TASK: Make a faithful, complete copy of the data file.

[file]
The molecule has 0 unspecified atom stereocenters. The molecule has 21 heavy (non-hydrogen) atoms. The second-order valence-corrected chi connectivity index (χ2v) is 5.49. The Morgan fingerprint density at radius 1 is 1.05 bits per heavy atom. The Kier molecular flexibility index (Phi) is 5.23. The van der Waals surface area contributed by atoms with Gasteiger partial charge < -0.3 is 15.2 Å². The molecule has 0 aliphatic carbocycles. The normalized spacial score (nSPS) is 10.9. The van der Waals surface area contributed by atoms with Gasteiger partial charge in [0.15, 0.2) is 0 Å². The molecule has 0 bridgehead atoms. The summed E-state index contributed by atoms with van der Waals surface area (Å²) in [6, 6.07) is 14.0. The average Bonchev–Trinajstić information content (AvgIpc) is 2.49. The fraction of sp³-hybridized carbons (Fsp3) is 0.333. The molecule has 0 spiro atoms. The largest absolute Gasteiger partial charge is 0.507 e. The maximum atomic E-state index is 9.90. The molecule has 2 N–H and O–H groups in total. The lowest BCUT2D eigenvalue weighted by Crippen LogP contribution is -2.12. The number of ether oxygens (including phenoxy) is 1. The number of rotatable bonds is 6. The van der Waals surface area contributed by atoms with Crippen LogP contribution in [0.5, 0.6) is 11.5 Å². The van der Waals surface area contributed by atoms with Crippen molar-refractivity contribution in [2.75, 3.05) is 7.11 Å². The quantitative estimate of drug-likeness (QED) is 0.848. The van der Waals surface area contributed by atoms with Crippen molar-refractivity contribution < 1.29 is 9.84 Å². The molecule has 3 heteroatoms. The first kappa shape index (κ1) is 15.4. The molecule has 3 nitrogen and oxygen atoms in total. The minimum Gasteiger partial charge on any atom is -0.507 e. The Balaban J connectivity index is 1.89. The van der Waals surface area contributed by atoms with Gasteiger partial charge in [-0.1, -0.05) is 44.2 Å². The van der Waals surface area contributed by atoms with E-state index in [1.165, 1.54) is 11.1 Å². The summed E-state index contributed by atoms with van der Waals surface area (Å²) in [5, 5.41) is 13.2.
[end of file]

The molecule has 0 unspecified atom stereocenters. The molecule has 21 heavy (non-hydrogen) atoms. The second-order valence-corrected chi connectivity index (χ2v) is 5.49. The Morgan fingerprint density at radius 1 is 1.05 bits per heavy atom. The Kier molecular flexibility index (Phi) is 5.23. The van der Waals surface area contributed by atoms with Gasteiger partial charge < -0.3 is 15.2 Å². The molecule has 0 aliphatic carbocycles. The normalized spacial score (nSPS) is 10.9. The van der Waals surface area contributed by atoms with Gasteiger partial charge in [0.15, 0.2) is 0 Å². The molecule has 0 bridgehead atoms. The summed E-state index contributed by atoms with van der Waals surface area (Å²) in [6, 6.07) is 14.0. The average Bonchev–Trinajstić information content (AvgIpc) is 2.49. The fraction of sp³-hybridized carbons (Fsp3) is 0.333. The molecule has 0 spiro atoms. The largest absolute Gasteiger partial charge is 0.507 e. The maximum atomic E-state index is 9.90. The molecule has 2 N–H and O–H groups in total. The lowest BCUT2D eigenvalue weighted by Crippen LogP contribution is -2.12. The number of ether oxygens (including phenoxy) is 1. The number of rotatable bonds is 6. The van der Waals surface area contributed by atoms with Crippen LogP contribution in [0.5, 0.6) is 11.5 Å². The van der Waals surface area contributed by atoms with Crippen molar-refractivity contribution in [2.75, 3.05) is 7.11 Å². The quantitative estimate of drug-likeness (QED) is 0.848. The van der Waals surface area contributed by atoms with Crippen molar-refractivity contribution < 1.29 is 9.84 Å². The molecule has 3 heteroatoms. The first kappa shape index (κ1) is 15.4. The molecule has 3 nitrogen and oxygen atoms in total. The minimum Gasteiger partial charge on any atom is -0.507 e. The Balaban J connectivity index is 1.89. The van der Waals surface area contributed by atoms with Gasteiger partial charge in [-0.1, -0.05) is 44.2 Å². The van der Waals surface area contributed by atoms with E-state index in [1.165, 1.54) is 11.1 Å². The summed E-state index contributed by atoms with van der Waals surface area (Å²) in [5, 5.41) is 13.2.